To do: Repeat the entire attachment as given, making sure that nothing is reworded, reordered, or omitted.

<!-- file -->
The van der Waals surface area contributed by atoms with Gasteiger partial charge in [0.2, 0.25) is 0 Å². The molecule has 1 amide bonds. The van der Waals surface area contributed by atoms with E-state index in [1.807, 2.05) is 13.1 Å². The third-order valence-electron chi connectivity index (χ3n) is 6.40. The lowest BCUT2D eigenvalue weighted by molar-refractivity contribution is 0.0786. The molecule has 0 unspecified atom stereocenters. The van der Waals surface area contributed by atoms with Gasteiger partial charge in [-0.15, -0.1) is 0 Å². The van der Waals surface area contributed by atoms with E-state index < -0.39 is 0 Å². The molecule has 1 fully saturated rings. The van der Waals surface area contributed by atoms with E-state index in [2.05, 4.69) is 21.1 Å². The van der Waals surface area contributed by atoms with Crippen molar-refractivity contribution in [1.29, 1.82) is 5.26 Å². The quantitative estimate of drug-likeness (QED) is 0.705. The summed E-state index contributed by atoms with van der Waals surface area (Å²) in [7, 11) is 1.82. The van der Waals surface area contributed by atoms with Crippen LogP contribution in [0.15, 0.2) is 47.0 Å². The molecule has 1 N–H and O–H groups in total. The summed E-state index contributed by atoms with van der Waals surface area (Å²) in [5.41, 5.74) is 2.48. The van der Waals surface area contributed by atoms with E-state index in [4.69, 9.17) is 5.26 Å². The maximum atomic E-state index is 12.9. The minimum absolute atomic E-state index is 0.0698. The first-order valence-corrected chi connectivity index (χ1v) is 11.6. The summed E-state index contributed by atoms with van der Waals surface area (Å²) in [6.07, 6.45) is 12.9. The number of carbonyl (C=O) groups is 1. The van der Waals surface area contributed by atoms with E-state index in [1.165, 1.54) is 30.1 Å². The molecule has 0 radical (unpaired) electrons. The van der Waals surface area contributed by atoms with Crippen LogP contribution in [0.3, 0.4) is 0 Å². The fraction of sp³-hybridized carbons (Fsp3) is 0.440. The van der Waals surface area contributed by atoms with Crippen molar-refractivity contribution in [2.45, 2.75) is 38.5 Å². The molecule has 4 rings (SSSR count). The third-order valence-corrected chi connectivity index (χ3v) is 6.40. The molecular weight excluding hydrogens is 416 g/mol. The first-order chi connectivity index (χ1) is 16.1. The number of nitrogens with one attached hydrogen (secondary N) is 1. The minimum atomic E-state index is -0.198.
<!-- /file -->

The van der Waals surface area contributed by atoms with Gasteiger partial charge in [0.2, 0.25) is 0 Å². The molecule has 1 amide bonds. The van der Waals surface area contributed by atoms with E-state index in [1.807, 2.05) is 13.1 Å². The third-order valence-electron chi connectivity index (χ3n) is 6.40. The lowest BCUT2D eigenvalue weighted by molar-refractivity contribution is 0.0786. The molecule has 0 unspecified atom stereocenters. The van der Waals surface area contributed by atoms with Gasteiger partial charge in [-0.15, -0.1) is 0 Å². The van der Waals surface area contributed by atoms with E-state index < -0.39 is 0 Å². The molecule has 1 fully saturated rings. The van der Waals surface area contributed by atoms with E-state index in [2.05, 4.69) is 21.1 Å². The van der Waals surface area contributed by atoms with Crippen molar-refractivity contribution in [1.29, 1.82) is 5.26 Å². The quantitative estimate of drug-likeness (QED) is 0.705. The summed E-state index contributed by atoms with van der Waals surface area (Å²) in [7, 11) is 1.82. The van der Waals surface area contributed by atoms with Crippen LogP contribution in [0.15, 0.2) is 47.0 Å². The molecule has 1 N–H and O–H groups in total. The summed E-state index contributed by atoms with van der Waals surface area (Å²) in [5.41, 5.74) is 2.48. The van der Waals surface area contributed by atoms with E-state index in [4.69, 9.17) is 5.26 Å². The maximum atomic E-state index is 12.9. The minimum absolute atomic E-state index is 0.0698. The first-order valence-corrected chi connectivity index (χ1v) is 11.6. The summed E-state index contributed by atoms with van der Waals surface area (Å²) in [6.07, 6.45) is 12.9. The number of carbonyl (C=O) groups is 1. The van der Waals surface area contributed by atoms with E-state index in [1.165, 1.54) is 30.1 Å². The molecule has 0 radical (unpaired) electrons. The van der Waals surface area contributed by atoms with Crippen LogP contribution in [0.3, 0.4) is 0 Å². The fraction of sp³-hybridized carbons (Fsp3) is 0.440. The van der Waals surface area contributed by atoms with Crippen molar-refractivity contribution in [2.45, 2.75) is 38.5 Å². The molecule has 4 rings (SSSR count). The third-order valence-corrected chi connectivity index (χ3v) is 6.40. The molecular weight excluding hydrogens is 416 g/mol. The first-order chi connectivity index (χ1) is 16.1. The number of nitrogens with one attached hydrogen (secondary N) is 1. The minimum atomic E-state index is -0.198.